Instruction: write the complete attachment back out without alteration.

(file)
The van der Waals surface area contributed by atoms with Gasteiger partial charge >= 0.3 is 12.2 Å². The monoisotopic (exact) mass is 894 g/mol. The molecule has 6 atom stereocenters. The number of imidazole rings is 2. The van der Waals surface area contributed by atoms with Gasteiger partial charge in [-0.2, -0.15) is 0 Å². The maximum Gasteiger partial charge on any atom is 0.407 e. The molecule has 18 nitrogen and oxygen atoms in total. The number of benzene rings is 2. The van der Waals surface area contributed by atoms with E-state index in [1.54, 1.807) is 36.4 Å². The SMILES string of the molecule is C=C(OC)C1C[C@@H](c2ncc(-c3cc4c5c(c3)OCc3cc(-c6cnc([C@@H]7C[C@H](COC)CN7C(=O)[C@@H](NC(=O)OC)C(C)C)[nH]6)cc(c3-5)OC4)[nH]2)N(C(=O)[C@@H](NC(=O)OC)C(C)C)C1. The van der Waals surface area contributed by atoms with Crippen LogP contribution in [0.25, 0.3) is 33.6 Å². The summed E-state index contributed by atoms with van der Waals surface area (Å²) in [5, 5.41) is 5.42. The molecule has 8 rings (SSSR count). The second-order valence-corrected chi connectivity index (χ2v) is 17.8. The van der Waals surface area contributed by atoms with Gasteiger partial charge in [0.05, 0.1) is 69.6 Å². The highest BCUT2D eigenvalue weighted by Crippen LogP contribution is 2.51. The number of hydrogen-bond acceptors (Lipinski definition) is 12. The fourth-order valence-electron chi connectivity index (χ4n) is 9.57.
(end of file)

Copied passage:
The van der Waals surface area contributed by atoms with Gasteiger partial charge >= 0.3 is 12.2 Å². The monoisotopic (exact) mass is 894 g/mol. The molecule has 6 atom stereocenters. The number of imidazole rings is 2. The van der Waals surface area contributed by atoms with Gasteiger partial charge in [-0.2, -0.15) is 0 Å². The maximum Gasteiger partial charge on any atom is 0.407 e. The molecule has 18 nitrogen and oxygen atoms in total. The number of benzene rings is 2. The van der Waals surface area contributed by atoms with E-state index in [1.54, 1.807) is 36.4 Å². The SMILES string of the molecule is C=C(OC)C1C[C@@H](c2ncc(-c3cc4c5c(c3)OCc3cc(-c6cnc([C@@H]7C[C@H](COC)CN7C(=O)[C@@H](NC(=O)OC)C(C)C)[nH]6)cc(c3-5)OC4)[nH]2)N(C(=O)[C@@H](NC(=O)OC)C(C)C)C1. The van der Waals surface area contributed by atoms with Crippen LogP contribution in [0.25, 0.3) is 33.6 Å². The summed E-state index contributed by atoms with van der Waals surface area (Å²) in [5, 5.41) is 5.42. The molecule has 8 rings (SSSR count). The second-order valence-corrected chi connectivity index (χ2v) is 17.8. The van der Waals surface area contributed by atoms with Gasteiger partial charge in [0.05, 0.1) is 69.6 Å². The highest BCUT2D eigenvalue weighted by Crippen LogP contribution is 2.51. The number of hydrogen-bond acceptors (Lipinski definition) is 12. The fourth-order valence-electron chi connectivity index (χ4n) is 9.57.